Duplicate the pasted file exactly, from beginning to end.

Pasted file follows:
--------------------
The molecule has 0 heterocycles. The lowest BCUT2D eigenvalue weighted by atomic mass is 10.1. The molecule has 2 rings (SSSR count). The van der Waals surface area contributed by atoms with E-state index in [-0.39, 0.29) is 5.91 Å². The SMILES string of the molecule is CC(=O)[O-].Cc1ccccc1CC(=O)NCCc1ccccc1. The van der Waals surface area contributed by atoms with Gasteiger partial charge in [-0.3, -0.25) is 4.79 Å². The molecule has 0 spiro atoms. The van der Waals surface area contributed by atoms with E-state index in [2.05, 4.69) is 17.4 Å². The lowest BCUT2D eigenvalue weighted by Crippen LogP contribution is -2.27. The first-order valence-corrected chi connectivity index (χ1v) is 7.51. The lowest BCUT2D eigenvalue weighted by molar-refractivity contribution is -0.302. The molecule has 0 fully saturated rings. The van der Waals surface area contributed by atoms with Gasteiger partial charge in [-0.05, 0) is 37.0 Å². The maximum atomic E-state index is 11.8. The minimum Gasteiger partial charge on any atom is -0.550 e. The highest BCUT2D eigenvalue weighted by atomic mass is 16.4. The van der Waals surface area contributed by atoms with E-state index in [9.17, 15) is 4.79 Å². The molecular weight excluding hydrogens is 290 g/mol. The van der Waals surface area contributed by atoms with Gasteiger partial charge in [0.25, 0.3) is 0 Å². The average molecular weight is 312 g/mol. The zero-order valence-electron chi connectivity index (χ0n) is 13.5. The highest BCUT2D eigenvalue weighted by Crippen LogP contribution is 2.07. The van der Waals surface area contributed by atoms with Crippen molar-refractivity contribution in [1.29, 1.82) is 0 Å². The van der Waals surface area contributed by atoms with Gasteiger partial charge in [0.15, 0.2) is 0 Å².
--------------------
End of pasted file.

The molecule has 0 heterocycles. The lowest BCUT2D eigenvalue weighted by atomic mass is 10.1. The molecule has 2 rings (SSSR count). The van der Waals surface area contributed by atoms with E-state index in [-0.39, 0.29) is 5.91 Å². The SMILES string of the molecule is CC(=O)[O-].Cc1ccccc1CC(=O)NCCc1ccccc1. The van der Waals surface area contributed by atoms with Gasteiger partial charge in [-0.3, -0.25) is 4.79 Å². The molecule has 0 spiro atoms. The van der Waals surface area contributed by atoms with E-state index in [2.05, 4.69) is 17.4 Å². The lowest BCUT2D eigenvalue weighted by Crippen LogP contribution is -2.27. The first-order valence-corrected chi connectivity index (χ1v) is 7.51. The lowest BCUT2D eigenvalue weighted by molar-refractivity contribution is -0.302. The molecule has 0 fully saturated rings. The van der Waals surface area contributed by atoms with Gasteiger partial charge in [-0.05, 0) is 37.0 Å². The maximum atomic E-state index is 11.8. The minimum Gasteiger partial charge on any atom is -0.550 e. The highest BCUT2D eigenvalue weighted by atomic mass is 16.4. The van der Waals surface area contributed by atoms with E-state index in [9.17, 15) is 4.79 Å². The molecular weight excluding hydrogens is 290 g/mol. The van der Waals surface area contributed by atoms with Gasteiger partial charge in [0.25, 0.3) is 0 Å². The average molecular weight is 312 g/mol. The zero-order valence-electron chi connectivity index (χ0n) is 13.5. The highest BCUT2D eigenvalue weighted by Crippen LogP contribution is 2.07. The van der Waals surface area contributed by atoms with Crippen molar-refractivity contribution in [1.29, 1.82) is 0 Å². The van der Waals surface area contributed by atoms with Gasteiger partial charge in [0.15, 0.2) is 0 Å².